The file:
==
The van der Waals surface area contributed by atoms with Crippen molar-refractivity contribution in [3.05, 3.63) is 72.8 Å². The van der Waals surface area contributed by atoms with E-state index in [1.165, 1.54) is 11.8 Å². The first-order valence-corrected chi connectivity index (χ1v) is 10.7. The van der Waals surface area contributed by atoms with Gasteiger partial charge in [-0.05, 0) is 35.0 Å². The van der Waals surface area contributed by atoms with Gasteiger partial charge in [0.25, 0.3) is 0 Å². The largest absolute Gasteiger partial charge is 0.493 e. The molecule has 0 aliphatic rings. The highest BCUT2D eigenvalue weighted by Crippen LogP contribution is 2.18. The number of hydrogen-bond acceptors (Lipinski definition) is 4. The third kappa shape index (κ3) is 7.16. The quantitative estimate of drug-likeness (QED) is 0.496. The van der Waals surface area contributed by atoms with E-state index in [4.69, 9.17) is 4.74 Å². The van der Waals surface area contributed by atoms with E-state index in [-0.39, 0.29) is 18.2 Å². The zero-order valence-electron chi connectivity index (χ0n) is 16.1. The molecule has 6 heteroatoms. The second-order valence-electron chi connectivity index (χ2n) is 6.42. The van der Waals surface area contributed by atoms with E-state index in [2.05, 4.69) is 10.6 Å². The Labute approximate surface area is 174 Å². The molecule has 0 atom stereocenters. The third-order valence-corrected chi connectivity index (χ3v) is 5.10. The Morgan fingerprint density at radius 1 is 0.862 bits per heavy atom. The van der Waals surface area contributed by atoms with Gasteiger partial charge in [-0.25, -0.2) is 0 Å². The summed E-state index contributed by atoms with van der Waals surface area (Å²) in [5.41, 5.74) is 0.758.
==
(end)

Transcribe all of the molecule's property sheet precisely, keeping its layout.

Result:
The van der Waals surface area contributed by atoms with Crippen molar-refractivity contribution in [3.05, 3.63) is 72.8 Å². The van der Waals surface area contributed by atoms with E-state index in [1.165, 1.54) is 11.8 Å². The first-order valence-corrected chi connectivity index (χ1v) is 10.7. The van der Waals surface area contributed by atoms with Gasteiger partial charge in [-0.05, 0) is 35.0 Å². The van der Waals surface area contributed by atoms with Gasteiger partial charge in [0.25, 0.3) is 0 Å². The largest absolute Gasteiger partial charge is 0.493 e. The molecule has 0 aliphatic rings. The highest BCUT2D eigenvalue weighted by Crippen LogP contribution is 2.18. The number of hydrogen-bond acceptors (Lipinski definition) is 4. The third kappa shape index (κ3) is 7.16. The quantitative estimate of drug-likeness (QED) is 0.496. The van der Waals surface area contributed by atoms with E-state index in [4.69, 9.17) is 4.74 Å². The van der Waals surface area contributed by atoms with E-state index in [-0.39, 0.29) is 18.2 Å². The zero-order valence-electron chi connectivity index (χ0n) is 16.1. The molecule has 6 heteroatoms. The second-order valence-electron chi connectivity index (χ2n) is 6.42. The van der Waals surface area contributed by atoms with E-state index in [2.05, 4.69) is 10.6 Å². The Labute approximate surface area is 174 Å². The molecule has 0 atom stereocenters. The third-order valence-corrected chi connectivity index (χ3v) is 5.10. The Morgan fingerprint density at radius 1 is 0.862 bits per heavy atom. The van der Waals surface area contributed by atoms with Gasteiger partial charge in [-0.25, -0.2) is 0 Å². The summed E-state index contributed by atoms with van der Waals surface area (Å²) in [5.41, 5.74) is 0.758.